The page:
Oct 24, 2007

Standing Outside in Tornadoes

My husband grew up in a rural farming community where his family's house had a nearby "cave" or root cellar buried in the ground. The two wooden doors to the sod-covered "cave" lay at an angle and could be lifted to either side, then pulled back down from the inside and latched during a storm.

Stone stairs led into a dark interior with a slightly arched ceiling and rock walls. The dirt floor was cool and damp. It was a good place for spiders when it was infrequently used. During my husband's early years, potatoes were normally stored there and retrieved on almost a daily basis. During warm months, the "cave" was the cool repository for milk because electrical or ice refrigeration was not available.

The "cave" also served as a storm shelter for the family. My husband's dad would keep his eyes to the southwest to track potential severe storms. Quite a few times, he would yell, "Time to go to the cave, boys. Hurry!" And lots of kids would run outside the house, often in their pajamas, to descend into the dark protective environment of the "cave." No one wanted to stand outside in a tornado.

The past 40 years have been similar to living through tornadoes. Severe storms have weakened the structures of the church and society, and families have had to protect themselves by going into "caves." This situation still prevails today.

So what is the modern equivalent of a spiritual "cave" or catacomb? Homeschooling and private, parent controlled schools are spiritually protective environments that are used by many families. Isolated Latin Mass communities are also "caves", although they have a much wider purpose and important future in the Church.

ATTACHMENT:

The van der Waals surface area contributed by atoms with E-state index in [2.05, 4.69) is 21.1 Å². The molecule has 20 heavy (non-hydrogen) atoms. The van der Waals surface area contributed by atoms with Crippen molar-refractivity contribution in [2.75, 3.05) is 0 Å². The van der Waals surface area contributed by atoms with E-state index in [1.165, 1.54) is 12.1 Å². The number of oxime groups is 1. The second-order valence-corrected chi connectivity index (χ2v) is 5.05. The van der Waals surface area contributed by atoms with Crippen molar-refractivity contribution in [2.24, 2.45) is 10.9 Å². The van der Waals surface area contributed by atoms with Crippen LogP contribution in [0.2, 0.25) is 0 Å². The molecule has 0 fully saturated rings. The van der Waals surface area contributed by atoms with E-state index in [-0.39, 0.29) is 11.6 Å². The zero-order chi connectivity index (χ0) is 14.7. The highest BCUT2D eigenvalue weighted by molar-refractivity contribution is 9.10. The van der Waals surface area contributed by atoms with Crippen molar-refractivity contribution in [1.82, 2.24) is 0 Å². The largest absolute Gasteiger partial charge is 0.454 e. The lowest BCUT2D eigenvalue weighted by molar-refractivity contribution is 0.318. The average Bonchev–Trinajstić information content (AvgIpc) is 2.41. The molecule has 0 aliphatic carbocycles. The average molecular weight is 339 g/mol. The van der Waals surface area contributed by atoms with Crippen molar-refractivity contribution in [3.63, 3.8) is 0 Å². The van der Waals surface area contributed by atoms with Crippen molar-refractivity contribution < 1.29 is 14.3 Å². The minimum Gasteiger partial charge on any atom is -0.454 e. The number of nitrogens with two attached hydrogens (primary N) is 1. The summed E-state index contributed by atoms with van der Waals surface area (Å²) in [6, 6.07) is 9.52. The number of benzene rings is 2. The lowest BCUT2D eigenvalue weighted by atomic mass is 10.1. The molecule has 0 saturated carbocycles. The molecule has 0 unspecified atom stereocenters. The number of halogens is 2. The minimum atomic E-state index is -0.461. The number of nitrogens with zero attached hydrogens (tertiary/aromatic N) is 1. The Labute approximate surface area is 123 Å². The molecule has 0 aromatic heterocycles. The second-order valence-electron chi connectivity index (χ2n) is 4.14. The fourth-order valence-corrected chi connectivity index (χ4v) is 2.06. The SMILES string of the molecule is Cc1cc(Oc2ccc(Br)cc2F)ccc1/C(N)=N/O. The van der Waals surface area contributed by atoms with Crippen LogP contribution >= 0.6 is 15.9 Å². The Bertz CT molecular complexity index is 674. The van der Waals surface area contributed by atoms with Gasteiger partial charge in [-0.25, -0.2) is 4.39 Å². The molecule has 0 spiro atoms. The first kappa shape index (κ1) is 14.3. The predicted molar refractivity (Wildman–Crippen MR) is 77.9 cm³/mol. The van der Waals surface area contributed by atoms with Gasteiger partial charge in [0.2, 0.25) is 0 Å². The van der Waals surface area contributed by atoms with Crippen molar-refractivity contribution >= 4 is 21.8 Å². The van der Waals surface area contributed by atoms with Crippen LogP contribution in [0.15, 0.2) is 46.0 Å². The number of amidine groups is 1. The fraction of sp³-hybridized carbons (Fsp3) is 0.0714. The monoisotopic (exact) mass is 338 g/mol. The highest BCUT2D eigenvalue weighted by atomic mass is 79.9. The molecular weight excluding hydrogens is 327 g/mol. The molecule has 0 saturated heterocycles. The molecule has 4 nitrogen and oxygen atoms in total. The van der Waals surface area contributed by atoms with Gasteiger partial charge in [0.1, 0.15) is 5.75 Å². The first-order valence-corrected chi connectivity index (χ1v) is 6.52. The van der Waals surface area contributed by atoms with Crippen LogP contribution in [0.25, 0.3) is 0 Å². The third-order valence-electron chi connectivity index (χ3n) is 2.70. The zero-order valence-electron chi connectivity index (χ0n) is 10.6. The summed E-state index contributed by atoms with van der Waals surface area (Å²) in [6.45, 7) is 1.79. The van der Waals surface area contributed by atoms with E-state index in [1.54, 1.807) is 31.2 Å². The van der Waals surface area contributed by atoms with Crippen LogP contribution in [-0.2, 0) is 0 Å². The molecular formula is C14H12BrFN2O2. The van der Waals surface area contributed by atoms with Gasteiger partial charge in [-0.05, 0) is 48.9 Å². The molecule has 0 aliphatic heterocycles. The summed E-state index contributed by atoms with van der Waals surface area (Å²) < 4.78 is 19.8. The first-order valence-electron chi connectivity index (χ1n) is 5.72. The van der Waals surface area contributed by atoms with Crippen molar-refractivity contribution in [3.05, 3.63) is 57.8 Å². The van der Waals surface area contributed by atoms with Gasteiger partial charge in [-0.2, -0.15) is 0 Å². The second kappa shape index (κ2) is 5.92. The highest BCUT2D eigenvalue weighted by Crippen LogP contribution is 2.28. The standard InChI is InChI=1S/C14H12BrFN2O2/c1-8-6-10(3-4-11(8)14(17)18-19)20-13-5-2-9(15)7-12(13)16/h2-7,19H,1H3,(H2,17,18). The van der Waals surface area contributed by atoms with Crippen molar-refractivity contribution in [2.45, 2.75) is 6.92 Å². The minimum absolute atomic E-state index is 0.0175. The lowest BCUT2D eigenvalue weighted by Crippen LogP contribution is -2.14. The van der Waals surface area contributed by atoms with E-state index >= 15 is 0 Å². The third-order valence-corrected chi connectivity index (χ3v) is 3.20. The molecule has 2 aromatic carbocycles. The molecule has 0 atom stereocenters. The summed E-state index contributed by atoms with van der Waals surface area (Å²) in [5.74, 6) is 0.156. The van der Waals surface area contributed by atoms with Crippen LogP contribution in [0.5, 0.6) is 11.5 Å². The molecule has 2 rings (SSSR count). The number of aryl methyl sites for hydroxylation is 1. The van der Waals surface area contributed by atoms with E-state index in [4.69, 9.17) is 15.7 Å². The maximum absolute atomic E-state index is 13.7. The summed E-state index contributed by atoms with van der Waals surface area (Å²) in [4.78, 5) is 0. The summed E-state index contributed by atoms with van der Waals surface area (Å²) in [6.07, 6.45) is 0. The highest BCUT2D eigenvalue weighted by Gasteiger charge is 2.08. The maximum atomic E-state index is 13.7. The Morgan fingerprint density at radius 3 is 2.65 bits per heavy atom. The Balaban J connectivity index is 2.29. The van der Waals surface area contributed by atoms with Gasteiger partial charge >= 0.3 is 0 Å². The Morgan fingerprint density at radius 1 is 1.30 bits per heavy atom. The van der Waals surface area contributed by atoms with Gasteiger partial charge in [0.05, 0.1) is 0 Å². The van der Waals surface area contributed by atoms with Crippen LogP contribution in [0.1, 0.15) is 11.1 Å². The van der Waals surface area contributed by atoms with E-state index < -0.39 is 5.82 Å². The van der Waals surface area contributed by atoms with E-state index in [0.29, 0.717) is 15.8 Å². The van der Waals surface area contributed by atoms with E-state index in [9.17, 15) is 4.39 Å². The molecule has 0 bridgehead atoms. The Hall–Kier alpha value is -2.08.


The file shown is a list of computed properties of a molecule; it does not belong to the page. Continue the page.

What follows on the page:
The most important "cave" is the family home itself. Shed of secular media such as TV, popular magazines, and rock music, the home is the protected nursery for the future generation of solid and productive citizens who understand God's purpose in creating them and try to follow His laws.

What happens if you try to stand outside in a spiritual tornado and withstand the modernist whirlwinds? The past 40 years is filled with large numbers of parents who tried to do this and their children were blown away! Sometimes all of them. Even well-formed parents were lost to the storm. They thought they could stand outside in a tornado.

I tell my grandchildren that they are the descendants of "old country" people who were smart enough to leave their homes and go to "caves" to avoid storms that could destroy them--either spiritually or physically. Our family knows well that several of their male ancestors came to this country to avoid the destruction of European wars. Their "cave" was a "new country," the United States of America. Our ancestral young potential draftees required by European armies avoided having their genetic links to the future being destroyed. That's the reason our family members now exist.

Oct 22, 2007

KU Latin Mass

The Lawrence Journal World has an article on the Revival of the old Latin Mass offered last Sunday at the KU Catholic student center. Fr. Steven Beseau, the Catholic Chaplain, is quoted:
It’s certainly more of a transcendent experience,” Beseau says. “There’s something mysterious, a greater contact with the divine in the traditional Latin Mass. That’s not to say that doesn’t happen in the new Mass, but the focus is more about a community gathered and not on God.”

Beseau says the Mass may become a regular occurrence, if there’s enough interest.

“Most older people have an aversion to the Latin Mass. They see it as a reversion to their childhood,” Beseau says. “Young people are very open to it. They’re very curious.”